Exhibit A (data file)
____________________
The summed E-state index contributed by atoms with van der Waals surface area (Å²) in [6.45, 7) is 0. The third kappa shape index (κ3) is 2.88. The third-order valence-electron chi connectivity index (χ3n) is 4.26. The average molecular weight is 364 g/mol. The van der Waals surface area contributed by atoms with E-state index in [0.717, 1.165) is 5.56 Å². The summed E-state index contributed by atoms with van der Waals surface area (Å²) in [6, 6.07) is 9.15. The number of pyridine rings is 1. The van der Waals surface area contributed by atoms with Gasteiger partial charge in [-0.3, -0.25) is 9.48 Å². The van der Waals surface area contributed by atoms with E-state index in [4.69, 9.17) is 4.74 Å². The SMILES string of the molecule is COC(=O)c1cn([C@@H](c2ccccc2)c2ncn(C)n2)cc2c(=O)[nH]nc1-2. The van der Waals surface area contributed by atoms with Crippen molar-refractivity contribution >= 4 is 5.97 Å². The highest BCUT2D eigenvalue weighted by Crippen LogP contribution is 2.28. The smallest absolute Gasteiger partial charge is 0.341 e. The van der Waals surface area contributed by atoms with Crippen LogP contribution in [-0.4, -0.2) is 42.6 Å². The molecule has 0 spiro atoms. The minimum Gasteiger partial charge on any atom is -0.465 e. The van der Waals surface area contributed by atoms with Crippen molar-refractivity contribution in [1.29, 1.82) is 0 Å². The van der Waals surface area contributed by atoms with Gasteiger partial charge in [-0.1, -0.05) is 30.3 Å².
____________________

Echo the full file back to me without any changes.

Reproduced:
The summed E-state index contributed by atoms with van der Waals surface area (Å²) in [6.45, 7) is 0. The third kappa shape index (κ3) is 2.88. The third-order valence-electron chi connectivity index (χ3n) is 4.26. The average molecular weight is 364 g/mol. The van der Waals surface area contributed by atoms with E-state index in [0.717, 1.165) is 5.56 Å². The summed E-state index contributed by atoms with van der Waals surface area (Å²) in [6, 6.07) is 9.15. The number of pyridine rings is 1. The van der Waals surface area contributed by atoms with Gasteiger partial charge in [-0.3, -0.25) is 9.48 Å². The van der Waals surface area contributed by atoms with E-state index in [4.69, 9.17) is 4.74 Å². The SMILES string of the molecule is COC(=O)c1cn([C@@H](c2ccccc2)c2ncn(C)n2)cc2c(=O)[nH]nc1-2. The van der Waals surface area contributed by atoms with Crippen molar-refractivity contribution >= 4 is 5.97 Å². The highest BCUT2D eigenvalue weighted by Crippen LogP contribution is 2.28. The smallest absolute Gasteiger partial charge is 0.341 e. The van der Waals surface area contributed by atoms with Crippen LogP contribution in [-0.4, -0.2) is 42.6 Å². The molecule has 0 spiro atoms. The minimum Gasteiger partial charge on any atom is -0.465 e. The van der Waals surface area contributed by atoms with Crippen molar-refractivity contribution in [1.29, 1.82) is 0 Å². The van der Waals surface area contributed by atoms with Gasteiger partial charge in [-0.1, -0.05) is 30.3 Å².